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Glass Ceiling Report Weighs In On Gender Inequality In Canada

05/15/2013 07:07 EDT | Updated 05/15/2013 07:07 EDT
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NEW YORK, NY - DECEMBER 02: Sheryl Sandberg, Facebook's chief operating officer, speaks on December 2, 2011 in New York City. Facebook will be opening a center for engineers in New York City in 2012. Facebook, the world's largest social networking company, is expected to file for an IPO in April, and a public offering could reach a valuation of up to $100 billion and raise $10 billion. (Photo by Spencer Platt/Getty Images)

In a country where women run the most powerful provinces and a handful of the biggest companies, it's still surprising to hear we have such a long way to go when it comes to gender equality and breaking the glass ceiling in the workplace.

There are still far too few women in senior management roles, the Conference Board of Canada says, especially given that "organizations with a higher proportion of women in executive positions exhibit stronger financial performance."

In a study released on Wednesday, the think-tank also offered some recommendations on what companies should be doing to foster women's leadership, based on a national survey of nearly 900 women and men, and about 30 in-depth interviews with women leaders.

"Significant change requires a critical mass of women in senior management roles," says the report. "A shift in attitudes will only come when we stop seeing a woman in senior management as the exception and start seeing her as the norm. And the new norm starts with an enabling philosophy and set of values, supported by good governance, leadership development, and the right human resources strategies."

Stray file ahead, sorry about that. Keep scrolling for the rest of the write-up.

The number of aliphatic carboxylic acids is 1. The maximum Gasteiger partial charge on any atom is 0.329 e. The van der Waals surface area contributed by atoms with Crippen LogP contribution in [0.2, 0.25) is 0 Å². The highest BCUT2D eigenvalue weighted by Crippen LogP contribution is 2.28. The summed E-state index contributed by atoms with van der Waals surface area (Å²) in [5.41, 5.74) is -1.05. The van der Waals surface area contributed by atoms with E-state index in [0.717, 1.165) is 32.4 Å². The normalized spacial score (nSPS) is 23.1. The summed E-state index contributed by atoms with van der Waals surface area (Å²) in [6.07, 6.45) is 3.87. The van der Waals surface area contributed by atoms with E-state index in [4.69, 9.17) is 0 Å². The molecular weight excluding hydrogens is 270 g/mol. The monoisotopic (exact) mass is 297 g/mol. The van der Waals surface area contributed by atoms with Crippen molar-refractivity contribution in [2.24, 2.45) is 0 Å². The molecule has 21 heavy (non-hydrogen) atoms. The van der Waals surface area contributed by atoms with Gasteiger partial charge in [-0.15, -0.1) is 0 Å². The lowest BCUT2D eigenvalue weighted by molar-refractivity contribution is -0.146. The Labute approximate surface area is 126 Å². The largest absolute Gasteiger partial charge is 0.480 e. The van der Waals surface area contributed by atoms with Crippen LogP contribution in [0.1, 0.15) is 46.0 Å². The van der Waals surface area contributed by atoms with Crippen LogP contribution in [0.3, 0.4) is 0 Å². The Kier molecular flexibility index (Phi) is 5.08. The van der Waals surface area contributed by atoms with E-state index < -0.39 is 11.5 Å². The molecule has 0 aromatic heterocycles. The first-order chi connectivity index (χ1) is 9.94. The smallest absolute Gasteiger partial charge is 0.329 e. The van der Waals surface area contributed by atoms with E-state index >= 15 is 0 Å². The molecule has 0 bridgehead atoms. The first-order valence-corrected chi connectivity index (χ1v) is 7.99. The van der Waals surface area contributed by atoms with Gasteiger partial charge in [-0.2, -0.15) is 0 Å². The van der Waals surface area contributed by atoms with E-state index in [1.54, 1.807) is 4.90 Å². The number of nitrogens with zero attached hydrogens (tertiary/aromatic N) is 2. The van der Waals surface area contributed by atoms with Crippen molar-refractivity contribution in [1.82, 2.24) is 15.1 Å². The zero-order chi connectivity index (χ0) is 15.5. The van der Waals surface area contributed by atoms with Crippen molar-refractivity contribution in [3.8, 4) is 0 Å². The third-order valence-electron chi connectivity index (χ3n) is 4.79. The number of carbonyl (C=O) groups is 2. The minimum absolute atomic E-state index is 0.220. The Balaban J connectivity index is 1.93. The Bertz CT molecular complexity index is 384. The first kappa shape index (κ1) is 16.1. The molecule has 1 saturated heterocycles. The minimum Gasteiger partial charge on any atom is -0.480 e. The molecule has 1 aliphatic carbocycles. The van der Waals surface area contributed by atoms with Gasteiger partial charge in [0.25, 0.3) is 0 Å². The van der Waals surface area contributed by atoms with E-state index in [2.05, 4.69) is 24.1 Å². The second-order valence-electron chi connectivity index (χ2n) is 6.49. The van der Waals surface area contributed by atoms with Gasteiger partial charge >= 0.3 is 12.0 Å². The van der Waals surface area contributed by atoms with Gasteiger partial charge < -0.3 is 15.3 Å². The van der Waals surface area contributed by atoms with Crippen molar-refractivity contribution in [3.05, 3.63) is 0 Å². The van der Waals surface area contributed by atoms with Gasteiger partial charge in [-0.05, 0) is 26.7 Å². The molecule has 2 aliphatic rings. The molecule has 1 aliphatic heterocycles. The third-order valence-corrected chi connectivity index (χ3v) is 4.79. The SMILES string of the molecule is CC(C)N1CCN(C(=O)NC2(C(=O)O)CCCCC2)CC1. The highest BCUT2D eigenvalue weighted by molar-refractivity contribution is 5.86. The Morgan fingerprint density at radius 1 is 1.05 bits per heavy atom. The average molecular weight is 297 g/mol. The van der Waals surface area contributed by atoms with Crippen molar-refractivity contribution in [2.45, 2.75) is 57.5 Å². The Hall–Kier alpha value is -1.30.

The Conference Board points to measures such as making women’s advancement a formal governance and performance priority for boards, proactive mentoring of potential leaders and establishing more family-friendly policies and practices that encourage all employees —women and men — to take advantage of them.

Perhaps unintentionally, the study offers another look at some controversial advice and examples of women and work that could been seen contradicting two of corporate America's most successful women, Facebook COO Sheryl Sandberg and Yahoo! CEO Marissa Mayer.

Sandberg has been both roundly criticized and applauded for saying women suffer an "ambition gap" when it comes to their careers, a theory that the Conference Board dedicated a whole section of the study to.

"Women aspire to the same heights as men but often view the journey very differently," says the report. "Our research shows that women become more confident and concrete in their career goals as they move higher in the corporate hierarchy. Men are clearer about their career goals and more confident from the outset."

Meanwhile, Mayer — who famously returned to work full time just two weeks after giving birth — was also met with a public backlash after banning employees working from home. (Her more recent decision to extend maternity and paternity benefits at Yahoo! was much more popular.)

Another highlight of the study focused on the importance of work-life balance, a sentiment echoed by other recent research that shows finding an equal balance between career and family is still the biggest challenge women face today.

The Conference Board report comes on the heels of another study by the Canadian Centre for Policy Alternatives, which predicted that closing the gender gap in Canada would only take...228 years.

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